Thursday, July 2, 2009

Git Along Little Lexus, We're a -Leavin' Cheyenne

June 30, 2009

On our way out of town we spotted what is surely the world's largest cowboy coffee pot. Just the thing those Cheyenne Kiwanians need to serve the coffee that goes with those 39,000 pancakes. (Oops, the picture was somehow deleted--imagine, if you will, a classic cylindrical water tower with a conical top, a small ball stuck on the top of the cone, a handle on one side of the cyliner and a spout on the other, so it looks just like the kind of coffee pot a Paul Bunyan size cowboy would put over his campfire.)

We slid into Nebraska, then headed north again, across those plains where the cattle can graze all year, and we saw plenty of cattle still grazing, as they have for over 140 years, except now there are fences. Suddenly, after over 100 monotonously flat miles, we dropped abruptly, 200 to 300 feet lower, and were in an expansive valley bordered by steep bluffs. We decided to visit the Scotts Bluff National Monument to learn more about this sudden change in scenery.

We learned that the bluffs are the remains of high plains that have eroded away over the past five million years or so. The bluffs are just wearing away more slowly than the sandstone plains around them, because they have harder caprock deposits on the top of them. But, it doesn't take geologic time to see that the bluffs are still melting away. On one of our hikes around the top of Scotts Bluff we saw an elevation benchmark placed on the surface of the rock in the 1930s—the top of the benchmark is now at least ten inches above the current rock surface.

Our interest in seeing the bluffs after driving for over an hour through nothing but grassland was nothing compared to the excitement that the early settlers traveling west felt when they first caught sight of the bluffs, sometimes days before they actually reached them. For the settlers, who had been traveling for six to eight weeks across the grasslands, reaching the bluffs signaled that they really had reached the West. Known as "the Nebraska Gibralter," Scotts Bluff was a celebrated waypoint on the trail.

The Oregon and California trails both went through Mitchell Pass at the foot of Scotts Bluff, as did the Pony Express. We were surprised to learn that the Pony Express only operated for 18 months in1860-61. But in that time it had a remarkable record: 650,000 miles ridden, and only 1 rider killed, 1 mail lost, 1 schedule not completed. It took ten days to get a letter from Missouri to California, but when the telegraph lines reached across the country, express mail service just couldn't compete.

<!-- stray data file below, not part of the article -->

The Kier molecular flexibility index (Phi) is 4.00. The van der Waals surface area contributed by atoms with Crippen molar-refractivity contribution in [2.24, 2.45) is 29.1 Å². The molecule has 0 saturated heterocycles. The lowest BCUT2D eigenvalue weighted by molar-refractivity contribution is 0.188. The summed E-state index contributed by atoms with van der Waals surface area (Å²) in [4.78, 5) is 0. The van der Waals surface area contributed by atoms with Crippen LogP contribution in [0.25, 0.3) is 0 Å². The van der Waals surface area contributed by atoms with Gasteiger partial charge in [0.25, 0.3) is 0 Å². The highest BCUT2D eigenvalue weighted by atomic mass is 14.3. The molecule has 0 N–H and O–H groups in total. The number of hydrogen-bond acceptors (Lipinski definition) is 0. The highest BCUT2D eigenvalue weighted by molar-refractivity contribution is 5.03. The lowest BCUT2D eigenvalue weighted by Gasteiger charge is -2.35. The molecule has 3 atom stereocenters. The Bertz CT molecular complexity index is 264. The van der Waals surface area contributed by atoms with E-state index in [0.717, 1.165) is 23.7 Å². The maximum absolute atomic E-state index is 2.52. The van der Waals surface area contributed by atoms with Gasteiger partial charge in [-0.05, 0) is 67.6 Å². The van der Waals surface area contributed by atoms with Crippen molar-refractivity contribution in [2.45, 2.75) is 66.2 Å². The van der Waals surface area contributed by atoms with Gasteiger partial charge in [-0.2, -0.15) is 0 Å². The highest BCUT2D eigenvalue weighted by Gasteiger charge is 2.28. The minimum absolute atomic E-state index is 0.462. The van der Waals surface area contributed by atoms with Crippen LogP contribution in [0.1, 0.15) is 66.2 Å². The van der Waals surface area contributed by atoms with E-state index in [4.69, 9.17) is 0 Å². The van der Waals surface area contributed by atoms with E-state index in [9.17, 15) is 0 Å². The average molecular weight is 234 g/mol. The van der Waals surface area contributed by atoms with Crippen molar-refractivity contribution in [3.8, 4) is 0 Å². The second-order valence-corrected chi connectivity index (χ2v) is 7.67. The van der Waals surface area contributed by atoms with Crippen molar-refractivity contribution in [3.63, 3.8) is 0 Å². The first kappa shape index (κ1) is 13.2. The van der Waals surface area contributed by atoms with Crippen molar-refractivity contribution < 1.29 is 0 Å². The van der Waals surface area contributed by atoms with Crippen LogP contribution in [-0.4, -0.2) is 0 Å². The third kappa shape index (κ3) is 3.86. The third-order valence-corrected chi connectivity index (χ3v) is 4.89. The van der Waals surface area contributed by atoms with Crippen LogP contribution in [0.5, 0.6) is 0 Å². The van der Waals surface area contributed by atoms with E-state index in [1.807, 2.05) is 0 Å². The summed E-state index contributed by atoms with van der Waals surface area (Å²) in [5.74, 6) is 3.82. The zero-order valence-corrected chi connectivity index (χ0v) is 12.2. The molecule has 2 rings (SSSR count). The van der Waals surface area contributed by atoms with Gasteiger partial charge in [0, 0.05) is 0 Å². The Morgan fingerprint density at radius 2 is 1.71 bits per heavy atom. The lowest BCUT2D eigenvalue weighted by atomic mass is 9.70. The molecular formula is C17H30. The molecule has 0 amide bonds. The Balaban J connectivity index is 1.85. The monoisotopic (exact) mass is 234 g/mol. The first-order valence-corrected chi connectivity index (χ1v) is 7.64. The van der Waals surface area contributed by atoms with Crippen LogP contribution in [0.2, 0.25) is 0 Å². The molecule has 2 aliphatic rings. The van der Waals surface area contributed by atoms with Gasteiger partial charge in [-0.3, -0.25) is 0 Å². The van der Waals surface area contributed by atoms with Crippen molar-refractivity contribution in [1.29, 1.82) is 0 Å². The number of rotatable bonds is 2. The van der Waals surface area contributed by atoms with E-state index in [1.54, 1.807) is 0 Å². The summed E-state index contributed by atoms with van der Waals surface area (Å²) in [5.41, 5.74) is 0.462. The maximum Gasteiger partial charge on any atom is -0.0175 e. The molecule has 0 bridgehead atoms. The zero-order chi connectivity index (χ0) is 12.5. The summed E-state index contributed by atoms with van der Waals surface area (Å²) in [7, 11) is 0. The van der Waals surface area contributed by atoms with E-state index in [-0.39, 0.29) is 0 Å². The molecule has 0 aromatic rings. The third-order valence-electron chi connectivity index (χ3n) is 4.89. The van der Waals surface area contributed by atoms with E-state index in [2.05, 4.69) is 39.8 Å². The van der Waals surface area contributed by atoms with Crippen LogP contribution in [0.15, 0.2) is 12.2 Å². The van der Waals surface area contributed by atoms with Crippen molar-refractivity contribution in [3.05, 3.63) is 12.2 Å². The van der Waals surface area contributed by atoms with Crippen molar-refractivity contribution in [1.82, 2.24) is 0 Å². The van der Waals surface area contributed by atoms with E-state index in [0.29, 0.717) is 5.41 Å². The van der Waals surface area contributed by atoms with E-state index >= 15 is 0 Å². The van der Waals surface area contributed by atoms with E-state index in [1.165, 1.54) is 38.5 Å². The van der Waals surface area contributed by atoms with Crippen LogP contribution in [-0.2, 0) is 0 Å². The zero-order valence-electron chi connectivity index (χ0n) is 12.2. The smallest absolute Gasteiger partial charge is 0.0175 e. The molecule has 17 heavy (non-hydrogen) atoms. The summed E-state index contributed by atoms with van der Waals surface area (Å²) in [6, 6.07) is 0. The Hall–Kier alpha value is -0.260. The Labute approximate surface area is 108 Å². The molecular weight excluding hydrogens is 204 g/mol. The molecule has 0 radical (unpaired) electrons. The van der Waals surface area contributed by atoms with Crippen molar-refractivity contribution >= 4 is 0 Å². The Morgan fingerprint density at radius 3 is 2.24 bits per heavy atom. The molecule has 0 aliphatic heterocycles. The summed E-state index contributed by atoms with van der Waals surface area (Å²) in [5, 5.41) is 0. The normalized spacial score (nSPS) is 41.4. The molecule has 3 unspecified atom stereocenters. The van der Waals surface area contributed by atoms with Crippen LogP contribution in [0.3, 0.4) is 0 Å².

We loved this stop—a little history, a little hiking, some scenic views and great photo ops, and a few more stamps on our National Park passport.

However, we have to admit that our favorite stop of the day had far less redeeming value, although it was just a little bit more fun. It was Carhenge, an authentic replication of Stonehenge made of 38 vintage cars, mostly from the 50s and 60s, placed to assume the same proportions as Stonehenge,
and spray painted grey to mimic stones and hide graffiti. The circle is 96 feet in diameter, the vertical stones are represented by cars buried trunk-end down, and the arches are formed by cars welded in place on the fenders of the buried cars.

This unique sculpture was built as a memorial to the father of the artist, Jim Reinders. When the family gathered following his father's death in 1982, they tried to decide on a fitting memorial for him, and the idea of Carhenge was born. They went away to gather cars over the next five years, and got together again in 1987 to build their monumental tribute in a field on their family farm just north of Alliance, Nebraska. They dedicated it on the Summer Solstice of that year (fitting, as it is, like Stonehenge, designed to chart the movements of the sun).

This is the second "henge" of our trip--the first was Woodhenge, on the Cahokia site outside St. Louis. It is the second eclectic 20th century device designed to track the movements of the sun and moon--the first was the Georgia Guidestones in Elberton. We may be on a cosmic (or comic) roll.

1 comment:

  1. Ha! carhenge, lol and I love that and in Nebraska? Great story and I guess there is a bit of the druid in those prairie people.